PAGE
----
April 26, 2004 | David F. Coppedge

Minimal Cell Modeled in Computer

“The basic design rules relating the regulation of cellular function to genomic structure is of broad interest,” begin three Cornell microbiologists writing in PNAS,1 and so they have turned their attention to the smallest theoretical living cell:

A �minimal cell� is a hypothetical cell possessing the minimum functions required for sustained growth and reproduction in a maximally supportive culture environment.  This organism is considered to live in a rich environment with preformed nutrients and relatively constant temperature and pH.

The smallest known independently-living organism, Mycoplasma genitalium, has 580 kilobase pairs of DNA.  Most prior estimates for the smallest theoretical cell arrived at 262 genes or more.  Early investigators started by studying proteins and their functions.  These researchers took a different tack:

We propose a reverse approach.  We ask how we would design a cell to achieve expected functions and, from that design, how we would write the genomic instructions.  This approach follows the typical engineering design approach where desired performance dictates functional design, which is then translated into blueprints.

By evaluating which genes seem to overlap and sorting out genes that have similar functions, this team got the number of genes down to only 12, accomplishing 11 essential functions.  “It is certainly possible that a smaller set of genes might be found,” they say, “but we believe that the set of functions is minimal.”  This theoretical lower limit does not, of course, mean that such an entity could be found or constructed, or if it were, that it could survive and reproduce; their model only “permits growth from preformed nucleotides precursors and has complete nucleotide pathways.”


1Castellanos, Wilson and Shuler, “A modular minimal cell model: Purine and pyrimidine transport and metabolism,” Proceedings of the National Academy of Sciences USA, 10.1073/pnas.0400962101 (published online before print April 16, 2004).

Their model is little more than a thought experiment.  It imagines “pseudochemical species (or modules) that are aggregates of distinct chemical species that share similar chemistry and metabolic dynamics.”  What they try to do is theorize how simple a cell can be to exist and model it in a computer, not in the real world.  It’s kind of like designing a minimal airplane that could fly around the world without refueling, assuming there is constant temperature and no wind.  When the actual Voyager flew, it involved many engineering and physiological challenges that required even more intelligent design than a simple, heavier airplane.  These authors do not attempt to imagine that their theoretical cell would actually be viable.  It’s only a theoretical organism, a little better fleshed out than the fake computer organisms of Adami and Lenski.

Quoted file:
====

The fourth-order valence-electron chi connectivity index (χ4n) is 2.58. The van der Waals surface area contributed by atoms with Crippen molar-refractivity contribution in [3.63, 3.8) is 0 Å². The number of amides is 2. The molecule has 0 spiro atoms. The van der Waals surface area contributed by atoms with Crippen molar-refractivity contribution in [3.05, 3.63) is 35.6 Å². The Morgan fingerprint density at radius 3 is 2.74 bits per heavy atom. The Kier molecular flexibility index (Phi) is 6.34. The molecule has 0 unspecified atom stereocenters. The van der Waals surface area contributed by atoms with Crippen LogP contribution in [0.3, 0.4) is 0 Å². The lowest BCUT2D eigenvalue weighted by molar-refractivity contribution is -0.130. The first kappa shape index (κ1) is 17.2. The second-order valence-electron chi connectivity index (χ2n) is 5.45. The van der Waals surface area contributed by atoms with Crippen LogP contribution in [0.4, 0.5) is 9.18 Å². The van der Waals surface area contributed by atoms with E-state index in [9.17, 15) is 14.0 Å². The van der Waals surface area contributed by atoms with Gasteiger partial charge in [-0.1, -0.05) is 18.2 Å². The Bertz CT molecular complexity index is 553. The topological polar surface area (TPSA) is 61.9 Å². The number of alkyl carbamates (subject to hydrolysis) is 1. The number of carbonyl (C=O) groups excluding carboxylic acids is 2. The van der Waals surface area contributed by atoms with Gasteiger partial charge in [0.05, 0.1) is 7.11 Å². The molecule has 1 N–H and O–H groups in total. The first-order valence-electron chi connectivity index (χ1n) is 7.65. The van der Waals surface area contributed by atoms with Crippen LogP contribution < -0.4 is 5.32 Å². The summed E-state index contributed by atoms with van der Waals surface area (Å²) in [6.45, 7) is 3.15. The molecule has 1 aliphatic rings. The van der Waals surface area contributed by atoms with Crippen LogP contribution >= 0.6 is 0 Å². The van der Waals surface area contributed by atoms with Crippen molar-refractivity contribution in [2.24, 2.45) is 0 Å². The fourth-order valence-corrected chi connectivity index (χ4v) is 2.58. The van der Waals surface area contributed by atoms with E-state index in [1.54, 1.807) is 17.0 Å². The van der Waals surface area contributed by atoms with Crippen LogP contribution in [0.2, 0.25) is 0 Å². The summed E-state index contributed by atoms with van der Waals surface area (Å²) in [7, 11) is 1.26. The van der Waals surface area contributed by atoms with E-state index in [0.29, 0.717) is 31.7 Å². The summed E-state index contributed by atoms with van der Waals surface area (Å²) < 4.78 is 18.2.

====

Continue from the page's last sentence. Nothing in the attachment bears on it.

The authors do not imply that such an entity was a precursor to complex life.  For one thing, their model required pre-existing nucleotides and other ingredients not easy to come by in an organic soup, and assumed unrealistic constant temperature and pH conditions: in essence, they imagined a little garden of Eden for these theoretical cells, not a primitive hostile environment of crashing waves, hot vents, ice ages or meteor impacts.  For another, “This observation reminds us of one of the important challenges for comparative genomics,” they mention in their conclusion: “nonorthologous gene displacements (same function being performed by unrelated or very distantly related nonorthologous proteins).”  While this observation encourages them that “A conserved core of functions with a single, ubiquitous solution certainly exists” (theoretically, in the computer), the fact is that real life has a non-overlapping universal set of 80 genes, and the three kingdoms utilize very different proteins for some similar functions.  This is undoubtedly a reflection of their different habitats and environments.  Are we expected to believe that each of the three kingdoms evolved their own quasi-miraculous solutions to functional requirements independently, on repeated occasions, without brains?
    While the authors consider it “certainly possible” that someone might get the number down below 12 essential genes, they think their set of 11 functions is a rock-bottom minimum.  It won’t help origin-of-life researchers anyway.  Forget getting 12, or 80, or 256 genes: getting just one is out of the question (see our online book).  On Saturday, Dr. Kurt Durston at the Biola ID conference presented his calculations on the information content of a cell.  He said that a minimal cell needs 75,000 bits of information, and showed mathematically that evolutionary selection could not proceed in jumps greater than 90 bits.  Even if it required only one tenth of that, 7500 bits, it’s just not going to happen by chance, even with natural selection’s help.  We agree with the authors: “The basic design rules relating the regulation of cellular function to genomic structure is of broad interest.”

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